The system is a mashup of contrasts, the old with the new, digital vs analog, happy vs horror. We took the ancient esoteric world of Jagwar Twin and turned it into a 3am 1995 infomercial. Using our digital hieroglyphics ~Wingdings~ as a base, we designed a logo that is warm and happy yet born out of the corporate world of consumerism. The san-serif Helvetica, has been squished and pulled, warping the forms and giving an uneasiness to the world, and we chose a black letter typeface as our contrasting accent to bridge the gap between the new world of the internet and the ancient world that Jagwar Twin roots his concepts in.
We faced a unique challenge with this project in executing something that has a simple interface on the surface, but complex and nuanced technology underneath. Our foundation for the site is built on Nuxt.js, a powerful framework that we lean on for a lot of our work. We added Firebase on top of it which we’re using for authentication, database, and serverless functions to generate the shareable video.
Technical breakdown & architecture:
The most difficult piece was the smile recognition AI, and getting it to work cross-browser and on mobile. When the user gives access to their camera to start the song, we need to analyze each frame of their camera’s video and determine where their face is within the frame, and more importantly how “smiley” they are at that moment. We leveraged this incredible in-browser AI library called face-api.js to achieve both. It uses Google’s Tensorflow under the hood, and is surprisingly lightweight considering what it’s capable of. The problem though is that we were not able to get it to work consistently on mobile, and even times when it did work were choppy and inconsistent since mobile devices typically have such limited resources compared to desktop. Ultimately we ended up building a completely different strategy for mobile to get it to work, which leverages an external service called Face Plus Plus to analyze individual frames from the webcam video for face position and emotion detection. As a result, the frame-rate on mobile is a little slower, but otherwise pretty consistent with what you get on desktop.
Another interesting feature is the animated smiling face that follows your face position around and smiles/frowns when you do.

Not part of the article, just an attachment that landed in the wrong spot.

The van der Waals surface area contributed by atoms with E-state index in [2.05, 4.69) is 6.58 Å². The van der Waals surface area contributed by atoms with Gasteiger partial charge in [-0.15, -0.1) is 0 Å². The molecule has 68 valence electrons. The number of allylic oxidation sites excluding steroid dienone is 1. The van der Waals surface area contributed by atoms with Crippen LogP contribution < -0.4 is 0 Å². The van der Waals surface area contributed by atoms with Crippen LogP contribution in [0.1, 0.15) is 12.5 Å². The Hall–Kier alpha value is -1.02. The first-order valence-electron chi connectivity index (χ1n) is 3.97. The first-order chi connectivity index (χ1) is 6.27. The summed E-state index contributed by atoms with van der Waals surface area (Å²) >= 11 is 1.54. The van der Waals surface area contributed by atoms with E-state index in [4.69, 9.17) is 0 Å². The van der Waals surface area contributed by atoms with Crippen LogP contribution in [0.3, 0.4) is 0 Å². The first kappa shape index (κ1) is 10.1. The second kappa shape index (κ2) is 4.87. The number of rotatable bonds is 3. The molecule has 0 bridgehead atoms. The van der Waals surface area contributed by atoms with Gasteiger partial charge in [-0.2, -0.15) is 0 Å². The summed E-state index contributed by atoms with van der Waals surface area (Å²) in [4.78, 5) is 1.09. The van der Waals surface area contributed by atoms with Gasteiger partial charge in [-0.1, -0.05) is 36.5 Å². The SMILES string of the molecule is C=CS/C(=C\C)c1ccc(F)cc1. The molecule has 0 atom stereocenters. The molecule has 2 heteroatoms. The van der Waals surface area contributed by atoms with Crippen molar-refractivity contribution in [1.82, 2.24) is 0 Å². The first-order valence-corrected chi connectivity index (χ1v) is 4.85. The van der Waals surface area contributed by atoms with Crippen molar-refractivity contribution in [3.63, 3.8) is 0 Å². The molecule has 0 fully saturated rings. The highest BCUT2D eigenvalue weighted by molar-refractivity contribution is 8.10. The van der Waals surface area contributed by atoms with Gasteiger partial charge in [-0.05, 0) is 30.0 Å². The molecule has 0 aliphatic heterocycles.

For that piece we leaned heavily on SVGs, and used a library called flubber to smoothly morph between the smile and frown. The background of the smile is a rotating globe wireframe on transparent that spins infinitely. We used a PNG sequence created in After Effects to make up the individual frames, and then loop through them on the frontend to get the infinite spinning effect.
There is also a lesser-known feature on the site where you can purchase a limited set of Happy Face-related merch, but only if you’ve successfully made it all the way through the song without losing your smile. For this, we used Stripe Checkout in order to create one-off product checkouts. Using Stripe allowed us to put logic in front of the purchase, so that only users who have truly made it all the way through the experience are able to make a purchase.
What we learned:
- When pushing boundaries in tech, figure out early what is and is not possible on mobile. This one seems obvious in hindsight, but we realized far too late in the game what needed to be done in order to get it working consistently across desktop and mobile. With our marketing strategy, we realized that most users would likely experience this on a phone, so it was imperative that the experience was just as fun and usable on those devices.
- Don’t reinvent the wheel. Using tools like Firebase and Face-API allowed us to take huge shortcuts on some of the most difficult challenges. If we had to build our own facial recognition AI, or hand roll an authentication infrastructure we would have never been able to build the experience. Finding and using the right tools allowed us to stay focused on making the experience really fun for the user which is our main goal.
- Design with limitations in mind. Part of what we’re most proud of in our process is our ability to speak fluently in both design and technical languages, which lets us blend the two in unique ways. Happy Face is a good example of that; it’s a simple idea that takes a few clever shortcuts to get a result. This project helped us learn to lean into that strategy, finding the break-even point between design aspirations and technical limitations in order to reach the end goal.
CTHDRL is a digital design and experience agency focused on the intersection of community, culture, and commerce. We build experiences that push boundaries and aim to make the internet fun again.